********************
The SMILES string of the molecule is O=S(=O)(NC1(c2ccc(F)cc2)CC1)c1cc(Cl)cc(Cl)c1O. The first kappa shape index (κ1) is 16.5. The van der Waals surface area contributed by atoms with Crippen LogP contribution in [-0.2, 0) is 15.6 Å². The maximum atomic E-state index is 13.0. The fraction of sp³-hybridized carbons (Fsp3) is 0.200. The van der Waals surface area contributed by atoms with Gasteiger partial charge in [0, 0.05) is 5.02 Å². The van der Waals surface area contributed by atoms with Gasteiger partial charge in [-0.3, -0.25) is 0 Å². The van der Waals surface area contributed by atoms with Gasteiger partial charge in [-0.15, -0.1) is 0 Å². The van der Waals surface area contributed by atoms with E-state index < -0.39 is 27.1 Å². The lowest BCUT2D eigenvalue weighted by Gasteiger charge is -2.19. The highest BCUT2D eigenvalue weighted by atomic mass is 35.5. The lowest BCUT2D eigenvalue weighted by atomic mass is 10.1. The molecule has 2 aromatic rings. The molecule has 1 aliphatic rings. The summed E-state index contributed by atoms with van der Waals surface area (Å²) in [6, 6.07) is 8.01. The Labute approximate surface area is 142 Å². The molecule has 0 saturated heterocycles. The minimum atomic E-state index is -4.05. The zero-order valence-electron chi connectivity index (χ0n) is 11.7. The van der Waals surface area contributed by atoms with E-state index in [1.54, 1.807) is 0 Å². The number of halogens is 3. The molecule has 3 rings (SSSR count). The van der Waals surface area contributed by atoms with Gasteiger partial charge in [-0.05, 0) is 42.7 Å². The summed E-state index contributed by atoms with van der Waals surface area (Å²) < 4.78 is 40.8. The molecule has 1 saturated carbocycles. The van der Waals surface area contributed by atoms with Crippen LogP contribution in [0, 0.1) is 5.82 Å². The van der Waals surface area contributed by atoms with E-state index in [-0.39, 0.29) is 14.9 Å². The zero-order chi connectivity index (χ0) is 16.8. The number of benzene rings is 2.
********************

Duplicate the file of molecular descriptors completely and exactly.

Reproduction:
The SMILES string of the molecule is O=S(=O)(NC1(c2ccc(F)cc2)CC1)c1cc(Cl)cc(Cl)c1O. The first kappa shape index (κ1) is 16.5. The van der Waals surface area contributed by atoms with Crippen LogP contribution in [-0.2, 0) is 15.6 Å². The maximum atomic E-state index is 13.0. The fraction of sp³-hybridized carbons (Fsp3) is 0.200. The van der Waals surface area contributed by atoms with Gasteiger partial charge in [0, 0.05) is 5.02 Å². The van der Waals surface area contributed by atoms with Gasteiger partial charge in [-0.3, -0.25) is 0 Å². The van der Waals surface area contributed by atoms with Gasteiger partial charge in [-0.15, -0.1) is 0 Å². The van der Waals surface area contributed by atoms with E-state index < -0.39 is 27.1 Å². The lowest BCUT2D eigenvalue weighted by Gasteiger charge is -2.19. The highest BCUT2D eigenvalue weighted by atomic mass is 35.5. The lowest BCUT2D eigenvalue weighted by atomic mass is 10.1. The molecule has 2 aromatic rings. The molecule has 1 aliphatic rings. The summed E-state index contributed by atoms with van der Waals surface area (Å²) in [6, 6.07) is 8.01. The Labute approximate surface area is 142 Å². The molecule has 0 saturated heterocycles. The minimum atomic E-state index is -4.05. The zero-order valence-electron chi connectivity index (χ0n) is 11.7. The van der Waals surface area contributed by atoms with E-state index in [1.54, 1.807) is 0 Å². The number of halogens is 3. The molecule has 3 rings (SSSR count). The van der Waals surface area contributed by atoms with Gasteiger partial charge in [-0.05, 0) is 42.7 Å². The summed E-state index contributed by atoms with van der Waals surface area (Å²) < 4.78 is 40.8. The molecule has 1 saturated carbocycles. The van der Waals surface area contributed by atoms with Crippen LogP contribution in [0, 0.1) is 5.82 Å². The van der Waals surface area contributed by atoms with E-state index in [-0.39, 0.29) is 14.9 Å². The zero-order chi connectivity index (χ0) is 16.8. The number of benzene rings is 2.